Unmuddying the Waters: Evaluating the Legal Basis of the Human Right to Water Under Treaty Law, Customary International Law, and the General Principles of Law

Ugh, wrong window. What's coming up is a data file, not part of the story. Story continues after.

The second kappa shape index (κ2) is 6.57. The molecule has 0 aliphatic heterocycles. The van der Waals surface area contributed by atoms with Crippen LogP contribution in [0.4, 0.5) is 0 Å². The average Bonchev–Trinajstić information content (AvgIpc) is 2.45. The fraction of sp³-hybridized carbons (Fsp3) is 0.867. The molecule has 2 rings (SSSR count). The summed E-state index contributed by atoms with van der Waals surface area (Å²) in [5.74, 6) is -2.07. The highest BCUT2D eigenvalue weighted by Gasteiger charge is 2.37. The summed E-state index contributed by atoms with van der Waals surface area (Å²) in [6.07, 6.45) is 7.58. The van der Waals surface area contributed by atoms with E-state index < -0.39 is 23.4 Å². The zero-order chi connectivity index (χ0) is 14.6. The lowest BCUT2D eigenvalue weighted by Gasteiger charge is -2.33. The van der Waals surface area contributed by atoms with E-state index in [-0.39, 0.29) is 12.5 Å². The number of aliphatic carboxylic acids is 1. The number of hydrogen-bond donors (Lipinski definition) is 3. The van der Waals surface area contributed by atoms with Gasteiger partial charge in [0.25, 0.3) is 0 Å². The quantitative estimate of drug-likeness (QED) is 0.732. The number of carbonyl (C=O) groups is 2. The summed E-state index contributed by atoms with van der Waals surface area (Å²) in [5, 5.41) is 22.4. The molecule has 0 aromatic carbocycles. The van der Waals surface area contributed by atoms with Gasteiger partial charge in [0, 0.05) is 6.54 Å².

This article evaluates the existence of a freestanding, general human right to water under each of the three principal sources of international law: treaty, customary international law, and the general principles of law. To date, the right to water has been derived from treaty law, most prominently as part of the right to an adequate standard of living in article 11 of the International Covenant on Economic, Social and Cultural Rights (as implied by General Comment 15 to the ICESCR). The potential importance of a non-treaty based right to water––as a matter of customary international law or a general principle of law––is that it would bind all states, including states that are not parties to treaties with right to water provisions. Therefore, this article evaluates the state practice and opinio juris elements of custom supporting a right to water. Recognizing the disputed nature of how these two elements generally interact to crystallize into a customary norm, the article considers the problem using two distinct methodological approaches: the sliding scale approach and the reflective equilibrium approach. Finally, the paper considers whether a right to water is supported by the general principles of law. Although the right to water is not directly created by the general principles of law, the principles can nevertheless be applied to develop states’ positive and negative obligations for water provision.